Post Hands to Review


My approach in tournaments (MTTs and SnGs) is to open 3x early on with a tight range because players get loose-passive with deep stacks and call larger bet sizes. Then once the blinds are about 10% of the original stack size, start opening 2x with a wider range because players start to get much more fit-or-fold. Either they get super aggressive, making it obvious that they have a big hand, or they will overfold when they miss the flop. Once the stack sizes get under 20 bbs, I only shove. While most of the time on Replay players call way too much, later in tournaments players seem to feel more invested and (as we were discussing in this thread) will only call with strong hands (AT+/88+), which means that with 10 bbs behind shoving any Ax for blocker value is the right decision in an un-opened pot at a 4-handed table.


Here’s one of my own. Can you guess my hand? What hands can I bet this way on the river for value? As a bluff? What do you think my opponent has? What would they do against a smaller bet? I can reveal my hand later if people are interested.


I think you had AQ or AK with the Ace of hearts.

I would guess your opponent had a straight or smaller flush.

I don’t think you have many bluffs there, if any.


OK, let me expand on that a little.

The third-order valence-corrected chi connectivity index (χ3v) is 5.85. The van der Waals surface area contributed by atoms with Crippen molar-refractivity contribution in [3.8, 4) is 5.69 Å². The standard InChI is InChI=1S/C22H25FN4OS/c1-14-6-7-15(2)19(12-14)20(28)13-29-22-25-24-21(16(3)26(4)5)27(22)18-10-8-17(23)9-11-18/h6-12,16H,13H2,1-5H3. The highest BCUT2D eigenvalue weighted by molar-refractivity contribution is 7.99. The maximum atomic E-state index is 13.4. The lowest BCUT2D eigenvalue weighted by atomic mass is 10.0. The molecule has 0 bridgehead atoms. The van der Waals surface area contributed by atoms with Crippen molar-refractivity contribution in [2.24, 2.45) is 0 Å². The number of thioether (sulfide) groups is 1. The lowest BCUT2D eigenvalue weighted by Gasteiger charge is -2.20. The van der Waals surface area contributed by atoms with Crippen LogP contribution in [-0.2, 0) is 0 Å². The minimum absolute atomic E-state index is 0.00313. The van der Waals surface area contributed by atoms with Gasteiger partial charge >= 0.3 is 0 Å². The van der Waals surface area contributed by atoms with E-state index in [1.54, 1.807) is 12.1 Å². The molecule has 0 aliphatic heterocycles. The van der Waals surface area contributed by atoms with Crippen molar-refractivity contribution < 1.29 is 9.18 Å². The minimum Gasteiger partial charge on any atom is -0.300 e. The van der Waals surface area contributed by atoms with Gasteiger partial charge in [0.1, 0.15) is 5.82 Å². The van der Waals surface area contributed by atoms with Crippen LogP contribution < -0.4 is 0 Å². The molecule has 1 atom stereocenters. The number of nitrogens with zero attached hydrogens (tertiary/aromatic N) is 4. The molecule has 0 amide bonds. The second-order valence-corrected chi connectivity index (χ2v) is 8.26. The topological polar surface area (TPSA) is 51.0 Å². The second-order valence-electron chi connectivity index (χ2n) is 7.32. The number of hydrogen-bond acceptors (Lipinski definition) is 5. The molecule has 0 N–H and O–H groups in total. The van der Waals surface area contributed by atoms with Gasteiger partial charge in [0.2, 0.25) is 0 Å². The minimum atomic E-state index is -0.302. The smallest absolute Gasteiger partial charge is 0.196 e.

You aren’t bluffing a random hand from the SB with 5 in the pot, so you had a hand worth playing out of position in a multi-way pot. I don’t even know if AQo would be in your range there, but I guess we can add AA, KK and maybe QQ if you have been drinking heavily.

Bet on the flop is pretty standard and doesn’t tell us anything.

The check/call on the turn tells us something though. Overpair with the nut flush draw? (AA), the river rules out KK, QQ with a flush draw? Kinda risky, but maybe. AK or AQ with the ace of hearts, sure, why not?

Your river bet looked like you didn’t want a call, so you probably wanted a call. I still don’t see a lot of bluffs where you would take that line though.


I would actually open AQo here, and I can have all of the sets because I am opening 99, TT, JJ here. I think only opening QQ+ here, especially while drunk, would be a mistake because everybody else at the table has shown weakness by limping. 99 and AQo are way ahead of my opponents’ ranges, even though getting called out of position can make decisions tough on later streets. If somebody decides to limp 3-bet then I can fold the weaker part of my range pretty easily.

Apart from that, your analysis is pretty spot on. I had AA with the ace of hearts. I would like to have bet larger on the flop on that wet board, but given the pot size I thought a smaller c-bet size would get calls from worse hands that might otherwise fold. The turn is scary because my opponent can have tons of flushes, including straight flushes, as well as sets, two pairs, or Q8s/KQ. I believe I would fold AK or AQ even with the ace of hearts to his bet on the turn because even the nut flush draw does not give enough equity when my overcards and gutshot are probably no good. I knew AA was not strong enough to bet, but I couldn’t fold to one bet with the nut flush draw and I can still beat some pair+draw hands like QJ.